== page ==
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Legal Experts Urge DOJ To Investigate Orange County Jailhouse Snitch 'Crisis'

The Huffington Post The Huffington Post 18/11/2015 Matt Ferner

LOS ANGELES -- More than three dozen former prosecutors, judges and legal experts are calling on the Department of Justice to conduct a full investigation of the Orange County District Attorney's Office and the Orange County Sheriff's Department over a jailhouse informant program that allegedly has violated defendants' rights.

"We the undersigned share a firm belief in our criminal justice system and its overall ability to produce fair and reliable results," the letter addressed to Attorney General Loretta Lynch begins. "Compelling evidence of pervasive police and prosecutorial misconduct in Orange County, however, has caused us grave concern." 

Prosecutors have been using evidence from a jailhouse informant program that violated inmates' rights to obstruct justice for what may be decades, the signees said. The fallout continues to unravel some murder cases, they wrote: All 250 prosecutors with in the OCDA office were booted from a mass murder case earlier this year; a court found that at least one prosecutor had given less than credible testimony under oath; more recently, multiple sheriff's deputies refused to testify in various criminal cases.

"It is fair to say that the criminal justice system in Orange County is in a state of crisis," the letter reads.

Multiple national and state civil rights groups signed onto the letter, including the American Civil Liberties Union and the Constitution Project, as did several highly regarded members of the legal community, such as the current dean of the University of California, Irvine School of Law, former Los Angeles DAs and a former prosecutor of international crimes at the Hague.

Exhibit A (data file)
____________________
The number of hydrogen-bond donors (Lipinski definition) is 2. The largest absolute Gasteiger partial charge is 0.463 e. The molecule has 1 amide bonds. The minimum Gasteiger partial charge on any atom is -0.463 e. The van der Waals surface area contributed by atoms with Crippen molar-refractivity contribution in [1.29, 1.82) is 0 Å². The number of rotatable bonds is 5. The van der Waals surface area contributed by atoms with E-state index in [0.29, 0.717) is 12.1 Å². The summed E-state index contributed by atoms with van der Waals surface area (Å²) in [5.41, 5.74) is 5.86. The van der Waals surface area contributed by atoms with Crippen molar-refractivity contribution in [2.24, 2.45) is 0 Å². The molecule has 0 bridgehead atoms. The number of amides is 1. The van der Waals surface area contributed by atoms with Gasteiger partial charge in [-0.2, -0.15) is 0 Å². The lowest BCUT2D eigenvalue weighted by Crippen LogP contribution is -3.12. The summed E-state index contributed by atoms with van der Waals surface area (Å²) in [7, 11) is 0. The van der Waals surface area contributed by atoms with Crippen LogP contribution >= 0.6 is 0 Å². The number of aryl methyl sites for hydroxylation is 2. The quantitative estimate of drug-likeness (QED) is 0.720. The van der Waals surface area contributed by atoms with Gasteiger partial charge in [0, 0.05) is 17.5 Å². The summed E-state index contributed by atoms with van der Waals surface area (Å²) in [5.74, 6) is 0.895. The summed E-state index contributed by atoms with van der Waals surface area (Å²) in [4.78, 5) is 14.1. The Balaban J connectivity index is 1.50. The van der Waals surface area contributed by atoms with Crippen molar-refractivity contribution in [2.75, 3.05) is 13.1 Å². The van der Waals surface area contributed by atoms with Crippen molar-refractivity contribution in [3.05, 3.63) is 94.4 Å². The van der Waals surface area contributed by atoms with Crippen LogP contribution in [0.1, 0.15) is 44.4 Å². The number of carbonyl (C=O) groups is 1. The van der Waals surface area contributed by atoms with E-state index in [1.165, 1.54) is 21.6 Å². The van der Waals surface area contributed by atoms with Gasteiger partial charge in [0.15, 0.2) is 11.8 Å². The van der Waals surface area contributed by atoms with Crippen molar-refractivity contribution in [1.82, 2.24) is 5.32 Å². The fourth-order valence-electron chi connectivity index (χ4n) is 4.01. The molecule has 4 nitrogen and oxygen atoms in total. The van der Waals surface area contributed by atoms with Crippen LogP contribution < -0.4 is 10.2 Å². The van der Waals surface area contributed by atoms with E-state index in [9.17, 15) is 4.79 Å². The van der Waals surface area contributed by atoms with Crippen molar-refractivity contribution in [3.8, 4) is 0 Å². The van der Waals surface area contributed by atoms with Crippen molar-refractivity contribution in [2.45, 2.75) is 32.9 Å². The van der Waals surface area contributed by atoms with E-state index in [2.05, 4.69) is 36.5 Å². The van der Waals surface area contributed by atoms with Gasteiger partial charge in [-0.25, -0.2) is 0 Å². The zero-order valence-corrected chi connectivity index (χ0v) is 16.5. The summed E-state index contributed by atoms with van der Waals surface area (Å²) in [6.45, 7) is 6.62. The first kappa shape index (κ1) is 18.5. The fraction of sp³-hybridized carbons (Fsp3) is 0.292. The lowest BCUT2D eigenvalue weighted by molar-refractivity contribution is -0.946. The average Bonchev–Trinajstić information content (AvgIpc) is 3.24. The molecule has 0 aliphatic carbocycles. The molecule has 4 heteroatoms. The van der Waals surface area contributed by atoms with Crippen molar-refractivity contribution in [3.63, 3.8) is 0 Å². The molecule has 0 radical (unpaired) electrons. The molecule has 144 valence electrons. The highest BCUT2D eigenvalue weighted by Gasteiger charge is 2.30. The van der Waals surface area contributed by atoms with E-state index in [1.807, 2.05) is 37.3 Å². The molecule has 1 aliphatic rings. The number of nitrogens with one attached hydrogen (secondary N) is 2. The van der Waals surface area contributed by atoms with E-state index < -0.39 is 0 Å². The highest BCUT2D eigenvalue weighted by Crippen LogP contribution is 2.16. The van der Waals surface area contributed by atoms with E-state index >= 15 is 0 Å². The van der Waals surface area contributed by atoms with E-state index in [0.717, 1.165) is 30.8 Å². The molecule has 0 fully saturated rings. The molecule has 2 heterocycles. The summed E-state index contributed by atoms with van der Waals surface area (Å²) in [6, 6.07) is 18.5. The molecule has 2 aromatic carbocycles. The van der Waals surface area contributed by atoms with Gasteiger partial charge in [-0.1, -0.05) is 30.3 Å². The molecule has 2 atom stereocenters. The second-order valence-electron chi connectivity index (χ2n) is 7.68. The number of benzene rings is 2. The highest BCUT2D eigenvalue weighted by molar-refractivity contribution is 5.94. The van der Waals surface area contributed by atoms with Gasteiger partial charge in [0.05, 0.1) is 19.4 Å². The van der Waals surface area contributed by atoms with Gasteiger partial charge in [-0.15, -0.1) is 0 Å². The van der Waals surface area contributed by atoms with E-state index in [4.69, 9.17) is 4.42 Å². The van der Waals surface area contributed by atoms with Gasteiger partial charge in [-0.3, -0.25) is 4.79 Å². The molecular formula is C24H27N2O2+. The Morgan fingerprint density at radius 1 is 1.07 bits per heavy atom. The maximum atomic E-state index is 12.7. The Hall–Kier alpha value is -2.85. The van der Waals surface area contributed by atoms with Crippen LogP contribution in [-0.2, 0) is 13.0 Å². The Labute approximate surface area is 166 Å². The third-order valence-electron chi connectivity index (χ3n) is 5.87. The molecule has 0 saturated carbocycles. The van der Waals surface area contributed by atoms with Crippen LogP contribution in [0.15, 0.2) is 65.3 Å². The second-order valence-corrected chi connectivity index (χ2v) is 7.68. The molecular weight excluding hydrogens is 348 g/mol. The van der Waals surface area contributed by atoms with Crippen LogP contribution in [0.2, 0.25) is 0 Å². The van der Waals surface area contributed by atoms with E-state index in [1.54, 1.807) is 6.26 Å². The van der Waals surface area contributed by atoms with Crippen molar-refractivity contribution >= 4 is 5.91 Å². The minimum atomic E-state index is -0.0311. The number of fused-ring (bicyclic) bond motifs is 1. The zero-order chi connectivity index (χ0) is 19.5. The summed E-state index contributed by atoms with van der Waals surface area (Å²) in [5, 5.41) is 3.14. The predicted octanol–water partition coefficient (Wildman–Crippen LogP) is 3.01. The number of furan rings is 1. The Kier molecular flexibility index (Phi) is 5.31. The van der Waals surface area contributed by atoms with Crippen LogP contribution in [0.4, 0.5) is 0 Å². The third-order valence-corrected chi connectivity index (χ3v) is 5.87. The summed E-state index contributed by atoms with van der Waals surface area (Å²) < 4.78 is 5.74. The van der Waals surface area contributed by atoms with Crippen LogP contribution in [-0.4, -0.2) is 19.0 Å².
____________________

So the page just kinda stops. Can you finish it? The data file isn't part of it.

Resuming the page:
The seriousness of the alleged violations was illustrated in March, when Superior Court Judge Thomas Goethals ejected the entire OCDA office from a high-profile mass murder case.

Goethals said at the time that the government had committed "significant" violations of due process and called certain aspects of the office's behavior a "comedy of errors."

The defendant in that case, Scott Dekraai, pleaded guilty last year to shooting and killing his ex-wife and seven other people in a hair salon in 2011, in what remains the largest mass murder in Orange County history. Dekraai's attorney, Deputy Public Defender Scott Sanders, unearthed violations within the county's secret jailhouse informant program, as well as internal records from the program that may have been improperly concealed for over 30 years.

It's common for law enforcement authorities to enlist informants to help bolster a case -- the tactic is perfectly legal, even when the informant receives something in exchange. But Sanders argues that in some Orange County cases, the sheriff’s jailhouse informants held recorded and unrecorded conversations with inmates who were already represented by lawyers, which is a violation of an inmate’s right to counsel. Prosecutors allegedly presented damning evidence gathered by the informants in court, but withheld evidence that could have been beneficial to the defense, which a violation of a defendant's right to due process. 

"More troubling still, this all appears to be the tip of the iceberg," the experts write in their letter.

A brief Sanders filed in October in a separate double-murder case in the county produced a pile of documents indicating that state prosecutors told Orange County DA Tony Rackauckas his office may have a jailhouse snitch problem in 1999.

The OCSD has acknowledged "deficiencies" in the policies and protocols involving jailhouse informants. Lt. Jeff Hallock, spokesman for the sheriff's department, told The Huffington Post earlier this year that the department has already taken steps to create more robust ways of documenting inmate handling.

And despite calls for a sweeping federal investigation -- including a September New York Times editorial on the subject -- Rackauckas and California Attorney General Kamala Harris remain defensive. 

Harris is seeking a reversal of Goethals' decision to boot the DA office from the Dekraai case. Rackauckas' office has assembled its own commission to investigate claims of prosecutor misconduct, but the DA has maintained that no one in his office intentionally behaved inappropriately.

"Given this state of affairs, as well as the scope of the misconduct at issue, the Department of Justice is the only entity with the capacity to conduct the investigation required," the legal experts' letter goes on to state. 

The DOJ, OCDA and OCSD did not immediately respond to request for comment.

Read the full letter below: 


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